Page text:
• Hey Keith,

      That was on your phone?! I don’t recall ever composing something have so eloquent and error free on my phone, ever.

      I started out as an SF reader, then moved over to fantasy, then to historicals. I never completely abandoned SF, but I don’t read much in that field anymore. I’ve kept my fondness for certain flavors of fantasy, obviously.

      But I didn’t read much beyond those three, unless you count comic books with modern superheroes (which is a little fantasy and a little sci-fi and a whole lot its own thing) and a brief dip into espionage books, starting with the Fleming James Bond novels.

      I concur with you on romance, and I while I do enjoy the character depth added from sub-plots involving them, I too grow bored. Slice-of-life never did much for me, either, and I’ve felt strangely disconnected from modern lit novels, where boring and terrible people have boring and selfish and terrible lives. At least from what I’ve seen. Maybe, like all other genres, I need a good guide to show me the way.

      • “I don’t recall ever composing something have so eloquent and error free on my phone, ever.”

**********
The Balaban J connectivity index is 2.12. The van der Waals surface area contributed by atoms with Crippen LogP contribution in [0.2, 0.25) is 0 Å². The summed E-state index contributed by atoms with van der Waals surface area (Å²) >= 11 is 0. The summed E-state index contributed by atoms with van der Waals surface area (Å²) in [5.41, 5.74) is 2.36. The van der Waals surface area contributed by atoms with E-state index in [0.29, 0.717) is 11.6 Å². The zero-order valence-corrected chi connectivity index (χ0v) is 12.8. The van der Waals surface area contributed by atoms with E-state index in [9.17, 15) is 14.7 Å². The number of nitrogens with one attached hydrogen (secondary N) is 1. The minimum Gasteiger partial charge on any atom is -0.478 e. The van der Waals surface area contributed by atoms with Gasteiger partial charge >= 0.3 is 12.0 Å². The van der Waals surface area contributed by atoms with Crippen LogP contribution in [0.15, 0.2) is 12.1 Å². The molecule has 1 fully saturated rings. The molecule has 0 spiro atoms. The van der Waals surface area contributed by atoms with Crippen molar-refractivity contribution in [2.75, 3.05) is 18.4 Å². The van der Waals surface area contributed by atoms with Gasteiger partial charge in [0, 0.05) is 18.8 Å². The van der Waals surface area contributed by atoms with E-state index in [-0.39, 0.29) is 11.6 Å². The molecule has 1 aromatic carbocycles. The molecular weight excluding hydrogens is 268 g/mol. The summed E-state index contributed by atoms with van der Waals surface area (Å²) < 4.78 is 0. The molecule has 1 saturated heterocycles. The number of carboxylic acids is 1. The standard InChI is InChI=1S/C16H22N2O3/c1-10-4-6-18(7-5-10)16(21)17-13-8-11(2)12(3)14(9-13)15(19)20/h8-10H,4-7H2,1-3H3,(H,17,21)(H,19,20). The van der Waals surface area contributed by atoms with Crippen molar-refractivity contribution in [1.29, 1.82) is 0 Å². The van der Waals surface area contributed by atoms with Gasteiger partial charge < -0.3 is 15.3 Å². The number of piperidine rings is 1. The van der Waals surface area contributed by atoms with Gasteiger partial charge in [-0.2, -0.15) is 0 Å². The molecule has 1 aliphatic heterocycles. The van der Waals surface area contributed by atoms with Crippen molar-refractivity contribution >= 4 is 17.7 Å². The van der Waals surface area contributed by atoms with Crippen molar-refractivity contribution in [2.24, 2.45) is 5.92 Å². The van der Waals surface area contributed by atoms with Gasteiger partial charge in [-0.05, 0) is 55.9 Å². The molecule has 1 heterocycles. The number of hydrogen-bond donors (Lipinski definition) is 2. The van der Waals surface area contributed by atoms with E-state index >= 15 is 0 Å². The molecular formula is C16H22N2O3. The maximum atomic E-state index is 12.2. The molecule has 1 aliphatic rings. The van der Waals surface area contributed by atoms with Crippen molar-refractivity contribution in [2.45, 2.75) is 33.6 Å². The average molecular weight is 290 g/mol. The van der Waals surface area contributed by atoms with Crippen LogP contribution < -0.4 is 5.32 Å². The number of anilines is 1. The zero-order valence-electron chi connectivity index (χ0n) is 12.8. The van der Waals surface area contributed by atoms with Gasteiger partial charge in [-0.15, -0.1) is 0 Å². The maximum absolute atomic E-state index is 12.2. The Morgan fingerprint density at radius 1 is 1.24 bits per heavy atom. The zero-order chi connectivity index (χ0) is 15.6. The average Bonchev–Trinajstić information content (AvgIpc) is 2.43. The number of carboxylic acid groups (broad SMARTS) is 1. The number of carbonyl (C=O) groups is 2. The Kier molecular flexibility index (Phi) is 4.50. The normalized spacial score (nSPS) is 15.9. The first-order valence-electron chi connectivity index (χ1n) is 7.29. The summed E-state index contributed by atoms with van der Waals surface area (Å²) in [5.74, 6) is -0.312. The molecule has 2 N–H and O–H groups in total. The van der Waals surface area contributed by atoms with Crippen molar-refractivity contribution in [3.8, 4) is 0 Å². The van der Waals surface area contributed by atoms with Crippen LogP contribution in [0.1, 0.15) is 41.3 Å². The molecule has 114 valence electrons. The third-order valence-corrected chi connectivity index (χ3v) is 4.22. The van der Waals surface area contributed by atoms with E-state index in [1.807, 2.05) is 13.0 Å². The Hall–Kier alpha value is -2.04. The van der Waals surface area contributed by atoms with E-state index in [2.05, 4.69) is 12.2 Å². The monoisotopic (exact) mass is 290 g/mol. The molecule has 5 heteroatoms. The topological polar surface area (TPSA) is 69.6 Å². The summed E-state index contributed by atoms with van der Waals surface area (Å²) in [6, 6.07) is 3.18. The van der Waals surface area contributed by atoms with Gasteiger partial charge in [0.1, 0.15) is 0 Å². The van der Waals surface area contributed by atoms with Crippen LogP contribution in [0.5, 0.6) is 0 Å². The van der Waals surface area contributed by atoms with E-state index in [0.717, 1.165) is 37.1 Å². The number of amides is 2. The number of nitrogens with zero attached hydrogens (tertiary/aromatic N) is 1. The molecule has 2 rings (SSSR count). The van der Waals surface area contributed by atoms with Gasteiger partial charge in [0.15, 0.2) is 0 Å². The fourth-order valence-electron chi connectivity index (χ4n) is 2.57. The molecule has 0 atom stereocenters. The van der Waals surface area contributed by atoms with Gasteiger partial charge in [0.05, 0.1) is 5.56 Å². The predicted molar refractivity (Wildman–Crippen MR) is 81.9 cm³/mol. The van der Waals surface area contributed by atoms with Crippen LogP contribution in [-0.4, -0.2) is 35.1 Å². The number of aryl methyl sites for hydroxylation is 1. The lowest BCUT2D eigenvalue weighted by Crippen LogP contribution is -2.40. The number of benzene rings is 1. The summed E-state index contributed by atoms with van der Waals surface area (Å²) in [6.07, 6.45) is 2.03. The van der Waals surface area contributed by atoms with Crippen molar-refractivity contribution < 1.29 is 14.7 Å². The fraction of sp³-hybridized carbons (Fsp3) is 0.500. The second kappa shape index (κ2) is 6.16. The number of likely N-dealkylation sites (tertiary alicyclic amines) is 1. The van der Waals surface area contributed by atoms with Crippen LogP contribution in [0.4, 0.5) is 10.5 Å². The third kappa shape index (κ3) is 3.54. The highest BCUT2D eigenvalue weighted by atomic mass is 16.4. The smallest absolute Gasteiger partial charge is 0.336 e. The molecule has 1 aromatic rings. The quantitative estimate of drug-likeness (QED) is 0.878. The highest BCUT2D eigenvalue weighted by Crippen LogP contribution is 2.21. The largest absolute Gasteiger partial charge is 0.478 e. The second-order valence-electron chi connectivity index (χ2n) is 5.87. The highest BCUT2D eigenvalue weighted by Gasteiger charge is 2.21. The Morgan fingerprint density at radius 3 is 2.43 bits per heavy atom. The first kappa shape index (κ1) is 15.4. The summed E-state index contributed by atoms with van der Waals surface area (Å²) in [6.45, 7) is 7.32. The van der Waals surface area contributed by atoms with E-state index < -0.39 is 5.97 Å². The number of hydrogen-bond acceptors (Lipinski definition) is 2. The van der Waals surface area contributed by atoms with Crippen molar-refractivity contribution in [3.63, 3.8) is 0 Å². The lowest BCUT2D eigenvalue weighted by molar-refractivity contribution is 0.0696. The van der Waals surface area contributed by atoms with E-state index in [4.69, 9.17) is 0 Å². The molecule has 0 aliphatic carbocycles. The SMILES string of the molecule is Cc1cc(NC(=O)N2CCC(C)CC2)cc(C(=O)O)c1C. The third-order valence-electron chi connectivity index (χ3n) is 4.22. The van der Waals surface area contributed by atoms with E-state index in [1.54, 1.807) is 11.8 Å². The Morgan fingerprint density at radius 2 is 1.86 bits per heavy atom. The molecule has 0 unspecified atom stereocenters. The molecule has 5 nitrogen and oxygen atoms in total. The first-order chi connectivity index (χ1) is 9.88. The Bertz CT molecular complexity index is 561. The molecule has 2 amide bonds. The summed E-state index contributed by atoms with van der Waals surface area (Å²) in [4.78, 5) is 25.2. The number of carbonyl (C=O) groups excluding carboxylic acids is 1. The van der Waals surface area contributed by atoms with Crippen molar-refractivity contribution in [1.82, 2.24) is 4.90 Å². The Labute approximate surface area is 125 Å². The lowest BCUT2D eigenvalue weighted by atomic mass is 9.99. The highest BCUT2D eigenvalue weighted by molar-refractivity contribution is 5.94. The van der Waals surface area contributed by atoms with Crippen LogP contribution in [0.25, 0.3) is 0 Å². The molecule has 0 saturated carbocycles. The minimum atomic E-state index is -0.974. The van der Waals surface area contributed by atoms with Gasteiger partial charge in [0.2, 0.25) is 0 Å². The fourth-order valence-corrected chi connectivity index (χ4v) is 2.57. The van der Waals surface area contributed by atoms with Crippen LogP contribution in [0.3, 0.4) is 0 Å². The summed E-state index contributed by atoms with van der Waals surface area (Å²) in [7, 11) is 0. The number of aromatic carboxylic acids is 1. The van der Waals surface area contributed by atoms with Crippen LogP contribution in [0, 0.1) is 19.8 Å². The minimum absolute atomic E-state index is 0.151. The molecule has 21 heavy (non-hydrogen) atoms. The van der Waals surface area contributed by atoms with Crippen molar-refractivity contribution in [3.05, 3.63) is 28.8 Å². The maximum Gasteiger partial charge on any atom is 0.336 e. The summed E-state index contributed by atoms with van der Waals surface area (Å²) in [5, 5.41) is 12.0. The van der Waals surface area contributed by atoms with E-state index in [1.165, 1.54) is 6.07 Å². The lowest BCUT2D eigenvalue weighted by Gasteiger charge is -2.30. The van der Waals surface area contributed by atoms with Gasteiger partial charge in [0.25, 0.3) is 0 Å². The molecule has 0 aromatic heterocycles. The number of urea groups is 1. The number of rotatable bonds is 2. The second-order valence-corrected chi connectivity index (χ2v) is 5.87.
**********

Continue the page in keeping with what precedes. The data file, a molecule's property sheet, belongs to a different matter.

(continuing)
Thanks. There was lots of retyping.

        “I started out as an SF reader, then moved over to fantasy, then to historicals. I never completely abandoned SF, but I don’t read much in that field anymore.”

        Same here, although I’m reading more sf than I did a few years ago and expect that to continue.

  2. This is an interesting question. I grew up reading almost everything, from Louis L’Amour to Edgar Rice Burroughs, even the Hardy Boys. I’m not known as a purist in any sense. I read stories that entertain me across multiple genres. To be honest, my time is so limited these days, I don’t have time to experiment with other “circles,” and that’s a pity (especially as a writer because you learn so much from other authors).

    I remember back when I studied law, I went through this faux intelectual phase where I only read “real” literature. That only lasted until I discovered Rober B. Parker and then I reverted back to my old self. Nowadays I stick to authors like Gemmell, Gaiman, and Cornwell, and it’s mostly because they’re my comfort zone.

    Oh, and like Keith I once tried to read a romance. I chose one of Nicholas Sparks’ books so I could test his voice and understand why people love his stories and so learn from him. He is not a bad writer, but I couldn’t finish the book. I got bored and even the “for science” bit could not force me to finish it. So, I suppose this episode qualifies as me leaving my circle for a bit.

    • Hey Woelf,